Recognizing and Countering Holocaust Distortion

Recommendations For Policy and Decision-Makers

In many ways, attempts to distort the reality of the Holocaust began at the same time that Nazi Germany and its collaborators carried out the genocide of the Jews of Europe and North Africa.

After 1945, Holocaust distortion, as such, was not a subject of much discussion. Rather, at least in recent decades, the related phenomenon of Holocaust denial has warranted considerable attention. The dangers of outright denial of the Holocaust prompted policymakers, scholars, and educators to develop a series of responses that have included legislative efforts, enhanced educational outreach, and supporting and sustaining museums and memorials that inform and keep alive the memory of the Holocaust and related atrocities. These efforts led to a number of significant developments, but challenges remain.

Although denial is still a significant problem, Holocaust distortion has become in many ways a more pernicious threat. After all, Holocaust distortion does not necessarily suggest that the Holocaust did not occur. At the simplest level, distortion misrepresents the Holocaust and its relevance. Yet, distortion is much more complex than this. As outlined in these guidelines, it can appear in a variety of ways, including some that might seem innocent at first glance. Distortion is also a shared international challenge, in that it crosses cultural and national borders. This development is all the more acute due to the rise of post-truth politics and the proliferation of online hate.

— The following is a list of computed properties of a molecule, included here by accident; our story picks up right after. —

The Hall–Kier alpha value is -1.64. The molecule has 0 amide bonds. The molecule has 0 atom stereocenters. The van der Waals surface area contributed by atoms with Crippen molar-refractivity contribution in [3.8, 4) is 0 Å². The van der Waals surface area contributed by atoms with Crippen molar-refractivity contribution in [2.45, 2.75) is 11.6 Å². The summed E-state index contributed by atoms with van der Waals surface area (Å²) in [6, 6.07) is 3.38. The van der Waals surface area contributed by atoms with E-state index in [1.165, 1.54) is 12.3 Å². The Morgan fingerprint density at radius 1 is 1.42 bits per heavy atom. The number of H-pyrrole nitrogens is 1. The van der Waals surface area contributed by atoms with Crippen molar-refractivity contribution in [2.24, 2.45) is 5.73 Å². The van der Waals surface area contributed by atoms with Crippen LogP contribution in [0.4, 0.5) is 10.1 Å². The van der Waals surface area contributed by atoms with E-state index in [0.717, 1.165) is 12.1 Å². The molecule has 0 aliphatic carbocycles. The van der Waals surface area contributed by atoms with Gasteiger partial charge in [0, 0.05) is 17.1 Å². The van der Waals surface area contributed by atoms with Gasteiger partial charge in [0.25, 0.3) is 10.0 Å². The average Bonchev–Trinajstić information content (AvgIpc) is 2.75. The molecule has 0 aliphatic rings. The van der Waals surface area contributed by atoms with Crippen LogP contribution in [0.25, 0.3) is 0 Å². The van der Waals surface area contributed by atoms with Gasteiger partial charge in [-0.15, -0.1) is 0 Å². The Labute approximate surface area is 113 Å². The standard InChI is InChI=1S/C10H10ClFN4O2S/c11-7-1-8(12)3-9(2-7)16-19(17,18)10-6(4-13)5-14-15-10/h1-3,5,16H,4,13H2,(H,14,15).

It is notoriously difficult to ascertain the motives behind Holocaust distortion. Does distortion appear due to cynical or hateful reasons, or out of ignorance of the facts or sensitivities of the Holocaust? Regardless of the motive, excusing or making allowances for distortion erodes our understanding and respect for the Holocaust, and it is an insult to the memories of Holocaust victims and survivors.

This document represents a major step in shaping international responses to the challenge of Holocaust distortion. Like the work of the International Holocaust Remembrance Alliance (IHRA), these guidelines and the Global Task Force Against Holocaust Distortion are the products of dialogue and cooperation between a diverse and international group of subject matter experts, IHRA partner organizations, and policymakers. The Task Force would not have been possible without the support of the Federal Republic of Germany and its Presidency of the IHRA. The wider fields of Holocaust education, remembrance, and research owe a considerable debt of gratitude to German for its indefatigable support of the continued search for solutions to sustain honest engagement with the Holocaust as an historical subject that continues to resonate in the present day. Finally, these guidelines are the result of work that began generations ago, when the first Holocaust survivors shared their personal experiences with the world. It is our duty to uphold the memory of the victims and survivors. It is for them that we must continue to push back against all attempts to destroy, forget, or distort the past.